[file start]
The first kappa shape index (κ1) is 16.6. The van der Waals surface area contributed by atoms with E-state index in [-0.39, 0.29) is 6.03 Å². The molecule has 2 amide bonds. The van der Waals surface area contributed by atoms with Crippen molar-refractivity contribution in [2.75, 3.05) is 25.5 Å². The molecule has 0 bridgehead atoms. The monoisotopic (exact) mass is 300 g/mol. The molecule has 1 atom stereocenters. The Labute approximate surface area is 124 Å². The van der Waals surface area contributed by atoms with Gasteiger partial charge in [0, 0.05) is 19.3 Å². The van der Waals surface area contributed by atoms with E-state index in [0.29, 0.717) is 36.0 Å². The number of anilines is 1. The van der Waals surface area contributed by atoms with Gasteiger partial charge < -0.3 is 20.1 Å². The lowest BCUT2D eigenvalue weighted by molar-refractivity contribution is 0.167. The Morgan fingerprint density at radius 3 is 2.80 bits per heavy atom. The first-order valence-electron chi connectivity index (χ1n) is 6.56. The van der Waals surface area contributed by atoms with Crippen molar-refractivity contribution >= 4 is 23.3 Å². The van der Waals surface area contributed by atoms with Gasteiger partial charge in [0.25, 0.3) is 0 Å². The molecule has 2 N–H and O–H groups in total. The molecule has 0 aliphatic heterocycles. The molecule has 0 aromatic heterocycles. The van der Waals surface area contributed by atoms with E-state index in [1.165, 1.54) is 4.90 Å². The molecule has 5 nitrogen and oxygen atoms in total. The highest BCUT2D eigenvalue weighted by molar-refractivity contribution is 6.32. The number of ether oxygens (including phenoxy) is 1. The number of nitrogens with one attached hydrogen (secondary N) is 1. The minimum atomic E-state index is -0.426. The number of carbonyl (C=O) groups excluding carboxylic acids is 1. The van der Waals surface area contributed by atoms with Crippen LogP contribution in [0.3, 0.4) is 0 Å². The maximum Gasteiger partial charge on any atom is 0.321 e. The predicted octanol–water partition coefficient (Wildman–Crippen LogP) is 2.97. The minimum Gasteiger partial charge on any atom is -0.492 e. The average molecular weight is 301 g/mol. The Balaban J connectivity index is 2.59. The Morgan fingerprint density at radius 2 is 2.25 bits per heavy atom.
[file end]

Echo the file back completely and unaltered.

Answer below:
The first kappa shape index (κ1) is 16.6. The van der Waals surface area contributed by atoms with E-state index in [-0.39, 0.29) is 6.03 Å². The molecule has 2 amide bonds. The van der Waals surface area contributed by atoms with Crippen molar-refractivity contribution in [2.75, 3.05) is 25.5 Å². The molecule has 0 bridgehead atoms. The monoisotopic (exact) mass is 300 g/mol. The molecule has 1 atom stereocenters. The Labute approximate surface area is 124 Å². The van der Waals surface area contributed by atoms with Gasteiger partial charge in [0, 0.05) is 19.3 Å². The van der Waals surface area contributed by atoms with E-state index in [0.29, 0.717) is 36.0 Å². The number of anilines is 1. The van der Waals surface area contributed by atoms with Gasteiger partial charge < -0.3 is 20.1 Å². The lowest BCUT2D eigenvalue weighted by molar-refractivity contribution is 0.167. The Morgan fingerprint density at radius 3 is 2.80 bits per heavy atom. The first-order valence-electron chi connectivity index (χ1n) is 6.56. The van der Waals surface area contributed by atoms with Crippen molar-refractivity contribution >= 4 is 23.3 Å². The van der Waals surface area contributed by atoms with Gasteiger partial charge in [0.25, 0.3) is 0 Å². The molecule has 2 N–H and O–H groups in total. The molecule has 0 aliphatic heterocycles. The molecule has 0 aromatic heterocycles. The van der Waals surface area contributed by atoms with E-state index in [1.165, 1.54) is 4.90 Å². The molecule has 5 nitrogen and oxygen atoms in total. The highest BCUT2D eigenvalue weighted by molar-refractivity contribution is 6.32. The number of ether oxygens (including phenoxy) is 1. The number of nitrogens with one attached hydrogen (secondary N) is 1. The minimum atomic E-state index is -0.426. The number of carbonyl (C=O) groups excluding carboxylic acids is 1. The van der Waals surface area contributed by atoms with Crippen LogP contribution in [0.3, 0.4) is 0 Å². The maximum Gasteiger partial charge on any atom is 0.321 e. The predicted octanol–water partition coefficient (Wildman–Crippen LogP) is 2.97. The minimum Gasteiger partial charge on any atom is -0.492 e. The average molecular weight is 301 g/mol. The Balaban J connectivity index is 2.59. The Morgan fingerprint density at radius 2 is 2.25 bits per heavy atom.